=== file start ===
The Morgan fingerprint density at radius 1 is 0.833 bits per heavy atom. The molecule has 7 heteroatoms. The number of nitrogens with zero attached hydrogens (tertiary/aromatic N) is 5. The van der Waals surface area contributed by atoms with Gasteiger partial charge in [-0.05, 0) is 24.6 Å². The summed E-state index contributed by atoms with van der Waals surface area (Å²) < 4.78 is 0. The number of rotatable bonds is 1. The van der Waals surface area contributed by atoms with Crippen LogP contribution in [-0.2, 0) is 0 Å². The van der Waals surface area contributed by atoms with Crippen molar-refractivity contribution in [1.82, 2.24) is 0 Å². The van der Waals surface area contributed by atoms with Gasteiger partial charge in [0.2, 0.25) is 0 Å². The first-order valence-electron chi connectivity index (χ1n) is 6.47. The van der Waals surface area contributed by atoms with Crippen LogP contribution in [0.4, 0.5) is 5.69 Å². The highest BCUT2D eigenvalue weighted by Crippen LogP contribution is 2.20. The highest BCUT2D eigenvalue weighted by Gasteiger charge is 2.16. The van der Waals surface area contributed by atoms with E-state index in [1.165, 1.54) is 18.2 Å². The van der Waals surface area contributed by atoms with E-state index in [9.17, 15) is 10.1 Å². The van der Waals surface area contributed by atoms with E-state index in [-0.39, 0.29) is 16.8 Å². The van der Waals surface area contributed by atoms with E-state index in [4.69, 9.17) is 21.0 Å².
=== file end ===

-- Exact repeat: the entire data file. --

The Morgan fingerprint density at radius 1 is 0.833 bits per heavy atom. The molecule has 7 heteroatoms. The number of nitrogens with zero attached hydrogens (tertiary/aromatic N) is 5. The van der Waals surface area contributed by atoms with Gasteiger partial charge in [-0.05, 0) is 24.6 Å². The summed E-state index contributed by atoms with van der Waals surface area (Å²) < 4.78 is 0. The number of rotatable bonds is 1. The van der Waals surface area contributed by atoms with Crippen LogP contribution in [-0.2, 0) is 0 Å². The van der Waals surface area contributed by atoms with Crippen molar-refractivity contribution in [1.82, 2.24) is 0 Å². The van der Waals surface area contributed by atoms with Gasteiger partial charge in [0.2, 0.25) is 0 Å². The first-order valence-electron chi connectivity index (χ1n) is 6.47. The van der Waals surface area contributed by atoms with Crippen LogP contribution in [0.4, 0.5) is 5.69 Å². The highest BCUT2D eigenvalue weighted by Crippen LogP contribution is 2.20. The highest BCUT2D eigenvalue weighted by Gasteiger charge is 2.16. The van der Waals surface area contributed by atoms with E-state index in [1.165, 1.54) is 18.2 Å². The van der Waals surface area contributed by atoms with E-state index in [9.17, 15) is 10.1 Å². The van der Waals surface area contributed by atoms with E-state index in [-0.39, 0.29) is 16.8 Å². The van der Waals surface area contributed by atoms with E-state index in [4.69, 9.17) is 21.0 Å².